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Colorado College's Kristian Blumenschein controls the puck during a game at the World Arena on Sunday, December 17, 2017. The game was sent into overtime, but still officially ended in a 4-4 tie. During an exhibition shoot out, Colorado College scored one more goal. (Photo by Jerilee Bennett, The Gazette)

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You can usually find sophomore Kristian Blumenschein near the blue line, running the power play, or down low, taking away shooting lanes on the penalty kill.

It’s a role coach Mike Haviland envisioned him in, and after arriving at Colorado College a year earlier than planned, it’s all coming together.

“I think I was a little rushed, but I adapted well to my situation,” Blumenschein, the Tigers’ top-scoring defenseman, said. “Now I’ve got my confidence and I’m playing much better.”

After what he considered a slow start, his watershed moment came in the series against Denver in early December, when he had a goal and two assists.

“It was a highlight and also a turnaround for my year, I think,” Blumenschein said. “Since Denver I’ve really improved my game. That weekend was huge for me.”

Blumenschein has seven points (1 goal, 6 assists) in six games, all but one on the power play, which is last in the National Collegiate Hockey Conference with an 18.4 percent conversion rate but has been better of late. The Tigers scored a trio of power play goals Jan. 26 in their last series against Miami, and Blumenschein had helpers on all three.

“I usually hand the puck off to Trey (Bradley), Mason (Bergh) or Nick (Halloran) and something good happens,” Blumenschein said.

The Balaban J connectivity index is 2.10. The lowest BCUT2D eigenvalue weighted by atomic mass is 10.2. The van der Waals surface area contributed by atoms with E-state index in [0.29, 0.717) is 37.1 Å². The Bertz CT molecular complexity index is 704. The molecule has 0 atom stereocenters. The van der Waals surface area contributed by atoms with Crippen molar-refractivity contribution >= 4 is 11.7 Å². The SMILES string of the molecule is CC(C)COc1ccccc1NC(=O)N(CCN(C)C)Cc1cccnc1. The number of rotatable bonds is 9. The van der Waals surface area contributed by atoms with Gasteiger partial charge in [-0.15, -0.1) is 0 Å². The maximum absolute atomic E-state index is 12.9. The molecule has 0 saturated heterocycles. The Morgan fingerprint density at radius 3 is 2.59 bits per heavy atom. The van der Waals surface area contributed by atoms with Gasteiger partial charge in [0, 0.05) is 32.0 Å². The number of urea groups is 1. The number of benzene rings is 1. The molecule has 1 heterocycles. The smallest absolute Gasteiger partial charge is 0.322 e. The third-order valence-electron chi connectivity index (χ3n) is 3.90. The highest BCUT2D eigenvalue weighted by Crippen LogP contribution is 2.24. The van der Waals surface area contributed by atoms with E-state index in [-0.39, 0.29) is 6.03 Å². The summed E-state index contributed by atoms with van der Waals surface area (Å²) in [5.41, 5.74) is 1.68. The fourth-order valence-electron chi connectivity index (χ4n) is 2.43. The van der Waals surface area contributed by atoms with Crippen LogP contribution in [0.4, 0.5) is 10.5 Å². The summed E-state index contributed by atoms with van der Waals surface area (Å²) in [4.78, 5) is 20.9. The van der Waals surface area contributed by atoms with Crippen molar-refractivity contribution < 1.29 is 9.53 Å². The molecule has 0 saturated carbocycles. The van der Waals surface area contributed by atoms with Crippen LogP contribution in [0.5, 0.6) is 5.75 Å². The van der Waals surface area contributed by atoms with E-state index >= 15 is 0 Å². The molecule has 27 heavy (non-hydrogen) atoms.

The penalty kill, however, has allowed an average of two goals per game in 2018 and is last in Division I, killing off just 72.97 percent. Blumenschein said the Tigers need to work on speeding up the process - “Tracking pucks quicker and pressuring quicker.”

“I think (a sweep Jan. 12-13 against) Duluth got it pretty good against us, and that got us spiraling the other way,” Haviland said. “We’ve got to come out of that now. That’s what it’s going to come down to, discipline and special teams play.”

There will be no more breaks for Colorado College, which heads to Grand Forks this week to take on No. 11 North Dakota. The Tigers split a home series in October.

The Fighting Hawks are also coming off a bye week, and before that tied visiting Denver twice. They sit fifth in the eight-team NCHC, but seven standings point separate CC in seventh and Western Michigan in third.

“You’re in the playoffs now,” Haviland said. “There’s eight games left, and there’s four points separating us and a lot of teams.”

This is the first trip to North Dakota for Blumenschein and all the underclassmen.

“I’ve heard it’s crazy, and I’m looking forward to it,” Blumenschein said.

Note: Haviland expects junior defenseman Cole McCaskill (six games missed) and sophomore forward Kade Kehoe (three) back in the lineup against North Dakota. Tanner Ockey (two) is day-to-day, but on the trip.

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